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I have a situation where I can generate a system of $M$ linear equations for $N$ variables ($N \ne M$). Implicitly this is of the form $Ax=b$ with $A \in \mathbb{R}^{M \times N}$, although I never explicitly construct $A$ (even as a sparse matrix), but I can evaluate $Ax$ implicitly for any vector $x \in \mathbb{R}^N$ and calculate $b$ (but this is quite a non-trivial process to do this). I wanted to use LSMR or LSQR (https://docs.scipy.org/doc/scipy-0.14.0/reference/generated/scipy.sparse.linalg.lsqr.html#scipy.sparse.linalg.lsqr), however they require definining a linear operator that can evaluate both $Ax$ and $A^Ty$ for any $x \in \mathbb{R}^N$, $y \in \mathbb{R}^M$. Evaluating $A^T y$ in my case is not that easy I don't think, so are there any approaches I can use that don't require doing this? It feels like it should be possible as I am still fully evaluating all of the equations that I want to approximately hold, but perhaps it isn't!

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    $\begingroup$ Your question isn't clear. You realize that you can't use LSQR or LSMR without being able to multiply $A^{T}y$. Are you looking for alternative methods that don't require $A^{T}y$? Are you asking about ways in which you might be able to compute $A^{T}y$? That would require you to provide more details of how you compute $Ax$. $\endgroup$ – Brian Borchers Feb 5 at 19:01
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    $\begingroup$ I think the question asks if transpose-free methods for solving this problem exist when only matrix-vector product $Ay$ is available. $\endgroup$ – Anton Menshov Feb 5 at 21:14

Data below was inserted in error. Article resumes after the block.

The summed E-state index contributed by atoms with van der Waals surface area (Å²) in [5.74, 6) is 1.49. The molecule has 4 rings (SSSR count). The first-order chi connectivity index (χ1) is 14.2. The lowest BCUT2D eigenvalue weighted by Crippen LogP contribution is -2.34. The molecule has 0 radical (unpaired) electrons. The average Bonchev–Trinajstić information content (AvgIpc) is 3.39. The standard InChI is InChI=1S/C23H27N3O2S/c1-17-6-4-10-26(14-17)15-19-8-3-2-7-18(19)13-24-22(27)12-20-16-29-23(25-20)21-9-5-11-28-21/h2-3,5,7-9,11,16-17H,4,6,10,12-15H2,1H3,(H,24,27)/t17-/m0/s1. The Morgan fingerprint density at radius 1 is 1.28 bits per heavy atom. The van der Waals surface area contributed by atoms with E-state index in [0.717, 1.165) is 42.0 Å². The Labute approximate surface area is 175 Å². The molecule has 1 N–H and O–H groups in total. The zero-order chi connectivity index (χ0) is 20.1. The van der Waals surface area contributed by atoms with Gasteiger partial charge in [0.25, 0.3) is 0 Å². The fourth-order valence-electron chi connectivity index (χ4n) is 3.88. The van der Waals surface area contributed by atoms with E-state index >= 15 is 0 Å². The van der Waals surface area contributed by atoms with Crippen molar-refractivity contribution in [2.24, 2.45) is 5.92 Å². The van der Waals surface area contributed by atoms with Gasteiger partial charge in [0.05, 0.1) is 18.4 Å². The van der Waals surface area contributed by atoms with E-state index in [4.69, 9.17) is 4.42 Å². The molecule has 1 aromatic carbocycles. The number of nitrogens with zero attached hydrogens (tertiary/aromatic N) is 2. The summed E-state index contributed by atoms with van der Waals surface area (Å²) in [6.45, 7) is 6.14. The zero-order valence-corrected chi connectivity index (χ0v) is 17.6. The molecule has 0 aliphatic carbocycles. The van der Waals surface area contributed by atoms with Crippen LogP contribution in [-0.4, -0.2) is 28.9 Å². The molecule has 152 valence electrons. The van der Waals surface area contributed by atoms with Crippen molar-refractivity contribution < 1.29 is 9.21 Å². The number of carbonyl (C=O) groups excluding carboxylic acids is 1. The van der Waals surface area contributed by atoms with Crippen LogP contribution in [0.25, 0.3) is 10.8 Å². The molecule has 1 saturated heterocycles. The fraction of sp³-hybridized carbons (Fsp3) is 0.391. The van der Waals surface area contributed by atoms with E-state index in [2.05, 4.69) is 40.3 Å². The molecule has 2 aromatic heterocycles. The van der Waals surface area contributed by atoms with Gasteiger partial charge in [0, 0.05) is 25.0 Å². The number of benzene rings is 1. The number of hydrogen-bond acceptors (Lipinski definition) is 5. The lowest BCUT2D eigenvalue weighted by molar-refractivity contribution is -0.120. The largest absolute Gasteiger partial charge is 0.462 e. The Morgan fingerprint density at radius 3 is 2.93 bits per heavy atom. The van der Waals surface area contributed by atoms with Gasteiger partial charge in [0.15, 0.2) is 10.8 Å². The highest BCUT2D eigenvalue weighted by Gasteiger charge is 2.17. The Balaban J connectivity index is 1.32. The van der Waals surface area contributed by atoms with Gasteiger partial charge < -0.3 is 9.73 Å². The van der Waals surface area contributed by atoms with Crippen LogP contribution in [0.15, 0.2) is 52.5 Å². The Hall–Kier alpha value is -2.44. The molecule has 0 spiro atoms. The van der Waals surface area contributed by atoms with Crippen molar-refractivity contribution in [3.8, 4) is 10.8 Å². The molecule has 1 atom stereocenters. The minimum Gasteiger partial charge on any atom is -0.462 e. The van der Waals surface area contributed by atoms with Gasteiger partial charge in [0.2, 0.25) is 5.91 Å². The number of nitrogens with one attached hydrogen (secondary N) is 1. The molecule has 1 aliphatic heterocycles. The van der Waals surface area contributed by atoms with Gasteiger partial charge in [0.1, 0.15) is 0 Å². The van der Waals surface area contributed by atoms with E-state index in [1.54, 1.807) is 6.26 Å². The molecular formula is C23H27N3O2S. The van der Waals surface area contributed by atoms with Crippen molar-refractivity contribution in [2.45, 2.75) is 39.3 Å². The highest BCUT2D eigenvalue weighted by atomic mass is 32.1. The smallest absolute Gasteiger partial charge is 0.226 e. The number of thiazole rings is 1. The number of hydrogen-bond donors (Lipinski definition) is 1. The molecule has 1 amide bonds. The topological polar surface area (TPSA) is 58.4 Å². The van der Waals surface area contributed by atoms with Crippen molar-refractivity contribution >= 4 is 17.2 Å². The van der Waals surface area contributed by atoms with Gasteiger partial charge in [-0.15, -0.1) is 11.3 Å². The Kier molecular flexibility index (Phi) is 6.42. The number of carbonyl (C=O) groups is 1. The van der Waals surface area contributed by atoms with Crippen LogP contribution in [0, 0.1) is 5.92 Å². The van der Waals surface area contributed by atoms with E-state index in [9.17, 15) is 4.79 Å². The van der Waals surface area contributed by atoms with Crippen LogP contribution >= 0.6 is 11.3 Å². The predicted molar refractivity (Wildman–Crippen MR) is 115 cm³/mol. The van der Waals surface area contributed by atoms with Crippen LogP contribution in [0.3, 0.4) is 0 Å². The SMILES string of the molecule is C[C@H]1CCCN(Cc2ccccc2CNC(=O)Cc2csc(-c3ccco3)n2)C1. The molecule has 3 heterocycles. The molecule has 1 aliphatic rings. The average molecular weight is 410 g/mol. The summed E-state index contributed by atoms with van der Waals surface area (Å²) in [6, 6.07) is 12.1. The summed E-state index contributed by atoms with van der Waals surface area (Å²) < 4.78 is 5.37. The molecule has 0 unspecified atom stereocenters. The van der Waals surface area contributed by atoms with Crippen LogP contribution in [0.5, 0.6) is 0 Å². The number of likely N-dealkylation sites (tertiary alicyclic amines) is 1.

• $\begingroup$ I'm a bit confused here... So based on your question it seems you have just vector $b$ for whatever the result of $Ax$ might be, but you don't have $A$ explicitly and obviously you don't have $x$. I think it's not possible to use scipy.lsqr in this situation. Is it possible a bit elaborate why you never explicitly constructed $A$? Is it too large or can't be calculated in your framework or something else? $\endgroup$ – Alone Programmer Feb 5 at 23:22
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    $\begingroup$ Transpose-free methods for linear systems of equations are a thing, but I'm not aware of (even after searching online) any transpose-free method for linear least squares problems. You could try a simple coordinate descent method or approximating the gradient of the objective by finite differencing, but these approaches are probably impractical for a large scale problem. It's likely that if you provided more information about your underlying problem we might be able to suggest some approaches to doing the $A^{T}y$ multiplication. $\endgroup$ – Brian Borchers Feb 6 at 2:11
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    $\begingroup$ OK actually I think it was easier than I initially thought to calculate $A^Ty$, just had to play around with the indices a bit! Hopefully this will work now! $\endgroup$ – Henry Feb 6 at 11:45

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